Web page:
Bill H wrote:
Your post is applicable across all non-commodity domains. In management consulting I face yet an additional issue because most clients don't know what the real problem is. I am thus compelled to give away identification of the real problem, justify why that is the problem, and outline how to solve it. I will never provide more value than when I tell the client, "Your real problem is ....." My first job when I returned to UW after recuperating from some health issues was with an Australian company seeking a high-powered management consultant for three months work. During our exploration of a fit I identified the real issue and told him how to fix it himself. He paid me for the hour on the phone, although he could have skipped that.
One of my longest-term clients owns a publicity firm catering to a niche in the music industry. I, too, have a degree in vocal music, and my first jobs were as an opera singer and a session musician. I couldn't possibly do what she does. One of her clients, a household name in his genre, used her as his manager for a period between managers. It was a stretch, but she did it. Probably because she was being groomed to take over a music label when the industry model fell apart, so she knew all the pieces. She did her MBA and the university hired her as adjunct faculty to teach the Survey of the Music Industry course. Keep on keeping on.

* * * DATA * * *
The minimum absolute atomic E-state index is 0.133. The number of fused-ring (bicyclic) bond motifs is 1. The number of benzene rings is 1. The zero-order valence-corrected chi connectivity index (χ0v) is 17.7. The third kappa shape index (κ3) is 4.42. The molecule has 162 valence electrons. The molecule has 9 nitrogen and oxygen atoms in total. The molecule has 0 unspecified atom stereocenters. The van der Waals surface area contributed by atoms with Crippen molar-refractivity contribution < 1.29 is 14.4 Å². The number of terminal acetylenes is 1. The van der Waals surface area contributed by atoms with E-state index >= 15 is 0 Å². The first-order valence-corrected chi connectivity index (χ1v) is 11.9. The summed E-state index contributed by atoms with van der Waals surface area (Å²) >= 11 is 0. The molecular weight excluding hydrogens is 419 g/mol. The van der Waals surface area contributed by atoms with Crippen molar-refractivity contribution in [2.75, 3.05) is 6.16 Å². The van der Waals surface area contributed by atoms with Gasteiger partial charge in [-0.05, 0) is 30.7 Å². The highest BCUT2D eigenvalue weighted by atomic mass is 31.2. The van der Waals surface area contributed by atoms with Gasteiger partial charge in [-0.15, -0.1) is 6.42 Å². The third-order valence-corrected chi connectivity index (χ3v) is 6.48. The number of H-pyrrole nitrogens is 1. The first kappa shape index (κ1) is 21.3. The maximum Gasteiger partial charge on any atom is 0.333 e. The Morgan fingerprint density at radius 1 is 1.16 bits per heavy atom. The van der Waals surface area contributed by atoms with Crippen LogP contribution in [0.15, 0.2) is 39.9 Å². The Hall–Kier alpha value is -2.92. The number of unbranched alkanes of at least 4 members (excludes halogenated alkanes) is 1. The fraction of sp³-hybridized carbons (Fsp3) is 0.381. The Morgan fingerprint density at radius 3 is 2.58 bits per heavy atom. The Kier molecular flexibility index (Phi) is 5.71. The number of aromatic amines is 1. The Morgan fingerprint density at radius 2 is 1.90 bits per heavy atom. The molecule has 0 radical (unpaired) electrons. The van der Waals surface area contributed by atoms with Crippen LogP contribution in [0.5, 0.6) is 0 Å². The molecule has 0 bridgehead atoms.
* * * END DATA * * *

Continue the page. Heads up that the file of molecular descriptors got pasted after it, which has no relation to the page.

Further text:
I think your response here is a perfect example of "You win some, you lose some." To me, that's the by-product of being ethical. Sometimes, ethics will pay off in dividends while other times, it'll feel like you're getting the short end of the stick. In both cases, however, you put the integrity of the client above trying to make a quick buck. In the first example, you could've easily kept your mouth shut and sold them on how much they needed you, securing a 3-month gig. And, they did at the time; they had no idea what to do, obviously. However, rather than just follow the direction of the client (who didn't know any better), you took an ethical approach. In the second example, ethics don't seem to come to play because - from what you shared - it sounds like she definitely needs you. As it turned out, that's your longest-running client, too.
BTW, my music theory + vocal instructor (classical training) is an opera performer.